modern serial terminal

Tony Duell ard at
Fri Nov 9 19:16:20 CST 2007

> On Nov 8, 2007 12:44 PM, Tony Duell <ard at> wrote:
> > 1 bit (ALU width for binary operations)
> > 3 bits (Phyiscial width of user program RAM)
> > 4 bits (ALU width for BCD operations)
> > 6 bits (Logical width of user program RAM)
> > 8 bits (physiical width of user data RAM)
> > 16 bits (physical size of registers, ROM width, logical width of data RAM)
> Does it have a separate ALU for binary and BCD operations, or does it
> just ignore the upper 3 bits of the BCD ALU in each stage of a binary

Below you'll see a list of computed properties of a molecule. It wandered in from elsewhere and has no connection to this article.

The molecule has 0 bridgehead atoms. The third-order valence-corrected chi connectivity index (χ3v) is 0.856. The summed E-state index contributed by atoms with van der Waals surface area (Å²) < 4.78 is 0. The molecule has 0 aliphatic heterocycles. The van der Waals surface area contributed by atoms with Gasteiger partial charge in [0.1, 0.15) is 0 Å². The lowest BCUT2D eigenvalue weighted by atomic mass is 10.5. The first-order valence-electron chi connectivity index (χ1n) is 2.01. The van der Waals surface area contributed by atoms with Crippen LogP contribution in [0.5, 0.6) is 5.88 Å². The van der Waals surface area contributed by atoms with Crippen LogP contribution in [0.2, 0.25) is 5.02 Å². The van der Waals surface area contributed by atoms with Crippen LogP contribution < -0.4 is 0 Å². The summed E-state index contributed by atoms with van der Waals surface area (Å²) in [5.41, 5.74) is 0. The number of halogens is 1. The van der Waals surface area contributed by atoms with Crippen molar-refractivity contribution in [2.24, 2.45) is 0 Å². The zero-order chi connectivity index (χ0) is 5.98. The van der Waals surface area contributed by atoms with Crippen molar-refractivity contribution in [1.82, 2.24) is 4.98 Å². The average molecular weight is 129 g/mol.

> operation?  If so, I'd probably call it a 4 bitter.

The ALU is a pair of programmed 256 nybble ROMs. One of them handles 
binary operations and the low bit of BCD operations, the other handles 
the high 3 bits of BCD operations (that's a simplification, if you want 
to see the scheamtics, grab 'my' scheamtics for the HP9810 from and look at the data path board). There are a couple of 
D-types hung off said ROMs for the binary and BCD carry flags.

Actually, since the programmer-accessible registers are almost all 16 
bits long (A and B accumulaotrs, P program counter, etc) and since the 
only thing that bothers about the fact that it's a bit-serial machine is 
the microcode, it's normally classed as a 16 bit (albeit bit serial) machine.


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